Why Theo Epstein almost reached the breaking point and sold pieces off this Cubs team


Why Theo Epstein almost reached the breaking point and sold pieces off this Cubs team

Divided, tone-deaf, gridlocked, the Cubs reflected Washington the last time they played at Nationals Park, where veteran catcher Miguel Montero went rogue during an epic postgame rant and the defending World Series champs kept stalling around the .500 mark.

Team president Theo Epstein watched the Nationals run wild across his iPad on June 27 while he was visiting the Class-A Myrtle Beach affiliate, a breakdown that had Montero pointing the finger directly at Cy Young Award winner Jake Arrieta for those seven stolen bases.

Within seconds of seeing those explosive comments in his South Carolina hotel room, Epstein knew he wanted to get rid of Montero, who couldn’t hide his frustrations with manager Joe Maddon…during a radio interview the day of the championship parade and Grant Park rally last November.

Montero wasn’t exactly a lone wolf, speaking out for players who didn’t always see the communication skills that Maddon showed off during his media sessions. Even Arrieta appreciated Montero’s honesty, saying: “I love Miggy.”

Looking for a button to push with a team that wasn’t getting a jolt from The Cubs Way culture or Maddon’s laissez-faire style, Epstein DFA’d Montero and eventually shipped him to the Toronto Blue Jays.

The next day, about half the team showed up at the White House, where board member Todd Ricketts told Donald Trump the Cubs would run into the Nationals in the playoffs and predicted: “You’ll see them crumble.”

In reality, the Cubs were dangerously close to imploding, which will make it fascinating to watch which team crumbles during the best-of-five National League Division Series that begins Friday night in Washington.

As Epstein consulted with a few players about the Montero decision, he sent this message: Get your stuff together and play with an edge if you want us to trade the Class-A talent here in Myrtle Beach for big-league reinforcements this summer.

The Cubs also quietly put the word out to teams looking for starting pitching and bullpen help: There was a remote possibility that looming free agents Arrieta and Wade Davis would be available at the July 31 trade deadline. A new collective bargaining agreement – with the international spending restrictions, luxury-tax implications and a modified qualifying-offer system – would have been part of the rationalization.

“Not blowing it up,” Epstein said. “But when you’re five-and-a-half out, if you have a bad road trip and a bad homestand and then you’re 10-and-a-half out, absolutely, we would have sold.”  

[MORE CUBS: How Jon Jay brought Cubs clubhouse together for big finish]

That’s the deficit the Cubs faced on July 9, when Jon Lester got rocked during a 14-3 loss to the Pittsburgh Pirates at Wrigley Field that left the defending World Series champs with a 43-45 record. During that final game before the All-Star break, Epstein received a text message from White Sox general manager Rick Hahn, sparking the Jose Quintana trade talks.

Davis – who wasn’t even a part of last year’s championship team – would be the only player representative at the All-Star festivities in South Florida. Epstein went into stealth mode that week – credit Reddit users Wetbutt23 and KatyPerrysBootyHole with the scoop – and gave up top prospects Eloy Jimenez and Dylan Cease in a blockbuster deal for Quintana that would solidify the rotation through 2020.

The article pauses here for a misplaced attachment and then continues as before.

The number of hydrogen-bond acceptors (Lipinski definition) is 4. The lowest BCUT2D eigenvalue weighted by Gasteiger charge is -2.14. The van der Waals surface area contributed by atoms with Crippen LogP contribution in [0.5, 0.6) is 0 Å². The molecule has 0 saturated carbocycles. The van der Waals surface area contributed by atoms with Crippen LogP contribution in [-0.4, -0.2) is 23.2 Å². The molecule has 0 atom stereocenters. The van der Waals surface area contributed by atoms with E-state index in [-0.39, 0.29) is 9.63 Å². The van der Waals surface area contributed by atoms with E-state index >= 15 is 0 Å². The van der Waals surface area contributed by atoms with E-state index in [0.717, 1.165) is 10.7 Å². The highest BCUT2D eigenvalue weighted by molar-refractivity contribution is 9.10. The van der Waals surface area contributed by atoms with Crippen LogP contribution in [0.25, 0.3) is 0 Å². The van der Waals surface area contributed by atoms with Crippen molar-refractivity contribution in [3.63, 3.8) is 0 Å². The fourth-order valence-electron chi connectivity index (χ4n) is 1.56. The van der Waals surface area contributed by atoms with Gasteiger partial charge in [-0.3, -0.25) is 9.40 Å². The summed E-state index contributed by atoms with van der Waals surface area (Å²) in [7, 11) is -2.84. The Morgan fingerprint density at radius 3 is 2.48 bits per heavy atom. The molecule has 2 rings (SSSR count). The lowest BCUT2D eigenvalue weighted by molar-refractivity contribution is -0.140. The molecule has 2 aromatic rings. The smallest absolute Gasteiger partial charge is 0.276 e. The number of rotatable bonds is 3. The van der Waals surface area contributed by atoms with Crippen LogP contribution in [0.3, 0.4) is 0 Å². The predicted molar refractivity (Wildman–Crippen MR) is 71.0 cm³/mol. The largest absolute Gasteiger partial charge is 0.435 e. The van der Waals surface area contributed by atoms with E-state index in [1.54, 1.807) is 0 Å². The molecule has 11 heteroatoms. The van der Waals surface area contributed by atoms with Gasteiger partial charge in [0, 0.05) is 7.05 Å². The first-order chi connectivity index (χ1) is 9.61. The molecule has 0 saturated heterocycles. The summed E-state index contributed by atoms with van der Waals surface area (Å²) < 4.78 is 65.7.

Epstein left his family’s beach vacation in Massachusetts to join the team at Oriole Park at Camden Yards, where he got his start in professional baseball as a summer intern out of Yale University in 1992, the same year that trendsetting stadium opened in downtown Baltimore.

Epstein noticed the mood in the visiting clubhouse after that first game back from the All-Star break on July 14 – a 9-8 victory where the Cubs got homers from Willson Contreras, Kyle Schwarber, Ben Zobrist, Jason Heyward and Addison Russell, still almost blew an eight-run lead and began a six-game winning streak.

“In the first half, we were kind of tired of the postgame celebration,” Epstein said. “It was getting kind of old.

“Folks don’t understand. Once you win it all – and you’ve given everything you’ve had – the specter of playing 162 games and making them all meaningful is really overwhelming. It’s hard to get up for all of them.

“The first half, there were just a lot of things, different gripes going on. It was kind of more a collection of individuals than it was anything else.

“And then as soon as we hit the break – and we had to answer the bell – our guys did. We came back from the break as a team – and as a really good team – and we celebrated that win like it was a postseason win.

“We took off from there. That vibe of a loose atmosphere – but very connected group – was back. And we kind of rode it the whole second half.”

The Milwaukee Brewers, a rebuilding team with an Opening Day payroll around $56 million, spent 69 days in first place, but never after July 25. Epstein’s front office never got to the point of exchanging names or discussing any white-flag deals in depth or really considering a breakup of their young core. But the Cubs now believe that adversity will make them stronger in October.

“Look, it was crunch time early this year,” Epstein said. “If we had had a bad road trip and a bad homestand to start the second half, we’re selling. We didn’t. We started to play pretty good baseball right off the bat. We added and our guys elevated their level of play and had a hell of a second half and a great closing kick.

“And now we’re going into the playoffs with as much momentum as anybody.”

Why Cubs-Cards COVID-19 postponement raises heat on MLB, ethics questions

Why Cubs-Cards COVID-19 postponement raises heat on MLB, ethics questions